In a state with a rich agricultural tradition, it can be surprising that an estimated one in six kids experiences hunger.
Sponsored by Rep. Sydney Jordan (DFL-Mpls), HF1985, as amended, would enroll more schools in the federal Community Eligibility Provision program, which provides no-cost meals to all students in high-poverty neighborhoods.
The bill was held over Thursday by the House Education Finance Committee for possible omnibus bill inclusion. The companion, SF1902, awaits action by the Senate Education Finance and Policy Committee. Sen. Zach Duckworth (R-Lakeville) is the sponsor.
The federal government provides more than $300 million per year to Minnesota’s school lunch programs, primarily based on the counts of free and reduced-price eligible students at each school. The state contributes an additional $30 million annually, and remaining school nutrition costs are covered by parent fees.
About a decade ago, the federal government created the Community Eligibility Provision program, which allows high poverty school sites to serve free meals to all the students attending that school site, regardless of the family income status of each student.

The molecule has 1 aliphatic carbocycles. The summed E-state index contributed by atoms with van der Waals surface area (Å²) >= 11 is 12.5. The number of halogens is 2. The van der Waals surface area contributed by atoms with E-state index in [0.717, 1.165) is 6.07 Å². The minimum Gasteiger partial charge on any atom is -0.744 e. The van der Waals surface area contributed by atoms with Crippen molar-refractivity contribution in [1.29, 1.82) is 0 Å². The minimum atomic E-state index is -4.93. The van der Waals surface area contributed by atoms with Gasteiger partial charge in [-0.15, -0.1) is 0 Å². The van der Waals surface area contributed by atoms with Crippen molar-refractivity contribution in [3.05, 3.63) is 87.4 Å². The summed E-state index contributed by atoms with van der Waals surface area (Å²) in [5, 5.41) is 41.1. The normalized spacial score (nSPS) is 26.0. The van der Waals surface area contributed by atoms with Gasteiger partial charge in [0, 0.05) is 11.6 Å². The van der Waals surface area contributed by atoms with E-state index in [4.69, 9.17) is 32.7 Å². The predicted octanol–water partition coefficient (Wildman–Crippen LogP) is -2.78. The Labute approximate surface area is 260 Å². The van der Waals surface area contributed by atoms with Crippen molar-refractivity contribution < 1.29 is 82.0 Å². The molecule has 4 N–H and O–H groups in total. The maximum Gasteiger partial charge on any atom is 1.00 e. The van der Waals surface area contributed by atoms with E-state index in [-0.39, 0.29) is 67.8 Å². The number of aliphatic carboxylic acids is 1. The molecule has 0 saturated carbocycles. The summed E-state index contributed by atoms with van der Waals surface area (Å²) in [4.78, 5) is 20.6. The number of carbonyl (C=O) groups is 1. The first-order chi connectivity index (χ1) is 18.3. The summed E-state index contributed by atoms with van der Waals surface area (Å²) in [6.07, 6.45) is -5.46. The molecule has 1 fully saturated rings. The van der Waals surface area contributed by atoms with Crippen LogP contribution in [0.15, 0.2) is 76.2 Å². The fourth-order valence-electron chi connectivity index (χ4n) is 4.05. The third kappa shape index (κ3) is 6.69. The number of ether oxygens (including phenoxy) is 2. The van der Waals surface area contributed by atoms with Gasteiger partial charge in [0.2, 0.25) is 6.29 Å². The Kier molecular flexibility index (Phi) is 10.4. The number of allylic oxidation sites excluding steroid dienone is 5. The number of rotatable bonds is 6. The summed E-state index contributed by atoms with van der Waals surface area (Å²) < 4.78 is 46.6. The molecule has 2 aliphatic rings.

Schools are not obligated to participate in program, and as result, there are many that are eligible but not taking advantage of it, Jordan said.
“The result is ultimately that children are going hungry in school,” she said. “There are a lot of students who are falling through the cracks who might not qualify for those subsidies [free or reduced-price meals] but are still not being fed and are trying to learn on an empty stomach.”
The bill aims to change that by establishing a framework and state funding source to require all qualifying school sites to participate in the CEP program.
“Minnesota currently ranks 47th in the nation for schools enrolled in CEP,” Jordan said. “This bill is an opportunity for all of us Democrats, Republicans and independents representing urban, rural and suburban districts to come together to feed children.”